• Food, Inc.
    Robert Kenner
    In Food, Inc., filmmaker Robert Kenner lifts the veil on our nation’s food industry, exposing the highly mechanized underbelly that has been hidden from the American consumer with the consent of our government’s regulatory agencies, USDA and FDA.
  • GMO OMG
    Jeremy Seifert
    How do GMOs affect our children, the health of our planet, and our freedom of choice? And perhaps the ultimate question, which Seifert tests himself: is it even possible to reject the food system currently in place, or have we lost something we can’t gain back?
  • Grow!
    Christine Anthony and Owen Masterson
    GROW! takes a look at this new generation of sustainable farmers through the eyes, hearts and minds of 20 passionate, idealistic and fiercely independent young growers. In the film they speak of both the joys and the challenges involved in tending the land.
  • King Corn
    Ian Cheney, Curt Ellis and Aaron Woolf
    King Corn is a feature documentary about two friends, one acre of corn, and the subsidized crop that drives our fast-food nation. In the film, Ian Cheney and Curt Ellis, best friends from college on the east coast, move to the heartland to learn where their food comes from. But when they try to follow their pile of corn into the food system, what they find raises troubling questions about how we eat—and how we farm.
  • Queen of the Sun
    Jon Betz and Taggart Siegel
    What Are the Bees Telling Us? is a profound, alternative look at the global bee crisis from award-winning filmmaker Taggart Siegel. Taking us on a journey through the catastrophic disappearance of bees and the mysterious world of the beehive, this engaging and ultimately uplifting film weaves an unusual and dramatic story of the heartfelt struggles of beekeepers, scientists and philosophers from around the world.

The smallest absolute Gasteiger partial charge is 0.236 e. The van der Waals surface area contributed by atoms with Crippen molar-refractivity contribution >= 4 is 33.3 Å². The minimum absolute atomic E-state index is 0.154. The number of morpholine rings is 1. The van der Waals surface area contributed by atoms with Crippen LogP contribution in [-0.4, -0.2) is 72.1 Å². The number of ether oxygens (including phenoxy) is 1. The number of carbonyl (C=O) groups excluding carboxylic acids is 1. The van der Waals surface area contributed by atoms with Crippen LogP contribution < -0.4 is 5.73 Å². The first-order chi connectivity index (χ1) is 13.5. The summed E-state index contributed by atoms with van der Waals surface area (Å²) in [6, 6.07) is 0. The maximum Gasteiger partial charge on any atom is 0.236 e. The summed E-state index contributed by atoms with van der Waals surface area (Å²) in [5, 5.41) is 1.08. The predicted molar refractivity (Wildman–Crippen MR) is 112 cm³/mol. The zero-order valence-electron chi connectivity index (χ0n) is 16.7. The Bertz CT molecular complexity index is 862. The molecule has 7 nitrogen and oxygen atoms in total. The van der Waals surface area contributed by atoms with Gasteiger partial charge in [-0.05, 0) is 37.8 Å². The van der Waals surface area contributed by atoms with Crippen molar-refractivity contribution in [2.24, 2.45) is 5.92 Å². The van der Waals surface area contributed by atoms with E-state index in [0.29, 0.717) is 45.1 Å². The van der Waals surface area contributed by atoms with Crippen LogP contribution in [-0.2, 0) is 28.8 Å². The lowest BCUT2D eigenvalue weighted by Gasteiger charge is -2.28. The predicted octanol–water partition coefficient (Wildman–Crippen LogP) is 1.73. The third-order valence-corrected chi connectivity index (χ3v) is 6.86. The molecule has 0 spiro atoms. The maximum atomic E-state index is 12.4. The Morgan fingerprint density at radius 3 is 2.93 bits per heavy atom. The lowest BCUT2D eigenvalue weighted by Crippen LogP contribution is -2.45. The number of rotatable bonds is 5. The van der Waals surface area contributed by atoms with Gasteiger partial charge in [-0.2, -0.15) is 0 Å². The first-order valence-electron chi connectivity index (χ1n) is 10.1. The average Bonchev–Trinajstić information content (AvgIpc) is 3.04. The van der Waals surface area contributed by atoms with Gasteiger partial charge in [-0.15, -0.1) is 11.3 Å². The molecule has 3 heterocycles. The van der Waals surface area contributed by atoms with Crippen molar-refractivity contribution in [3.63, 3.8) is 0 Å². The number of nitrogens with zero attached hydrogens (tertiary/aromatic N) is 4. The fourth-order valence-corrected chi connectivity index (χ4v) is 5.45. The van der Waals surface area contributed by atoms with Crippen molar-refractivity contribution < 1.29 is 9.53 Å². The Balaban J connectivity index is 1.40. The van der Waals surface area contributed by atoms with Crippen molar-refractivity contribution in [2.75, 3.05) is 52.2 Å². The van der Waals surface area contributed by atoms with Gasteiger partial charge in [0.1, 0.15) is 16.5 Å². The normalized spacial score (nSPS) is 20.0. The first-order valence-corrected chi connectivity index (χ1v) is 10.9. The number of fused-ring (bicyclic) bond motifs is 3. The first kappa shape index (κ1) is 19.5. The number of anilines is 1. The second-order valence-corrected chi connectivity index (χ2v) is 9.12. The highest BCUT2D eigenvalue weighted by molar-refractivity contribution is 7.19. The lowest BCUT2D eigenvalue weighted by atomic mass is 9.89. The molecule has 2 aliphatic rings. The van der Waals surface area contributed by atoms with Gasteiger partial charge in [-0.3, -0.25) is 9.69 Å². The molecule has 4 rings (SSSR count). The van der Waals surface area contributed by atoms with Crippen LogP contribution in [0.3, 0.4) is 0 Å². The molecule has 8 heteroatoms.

• Symphony of the Soil
    Debra Koons Garcia
    Drawing from ancient knowledge and cutting edge science, Symphony of the Soil is an artistic exploration of the miraculous substance soil. By understanding the elaborate relationships and mutuality between soil, water, the atmosphere, plants and animals, we come to appreciate the complex and dynamic nature of this precious resource.
  • Terra Firma
    Christine Anthony and Owen Masterson
    Since 2001 over 280,000 women have been sent to the Middle East to serve in the War on Terror. Terra Firma weaves together the stories of three women veterans who were among the first to deploy, serving in Afghanistan, Kuwait and Iraq. After years of struggling, each has found ways to heal the hidden wounds of war through farming. The film follows the women as they go about their daily lives, reflecting on their time spent in the military, the impact of war on their lives and their newfound peace of mind, finding that farming gives them purpose and a new way to serve their country by growing food for their communities.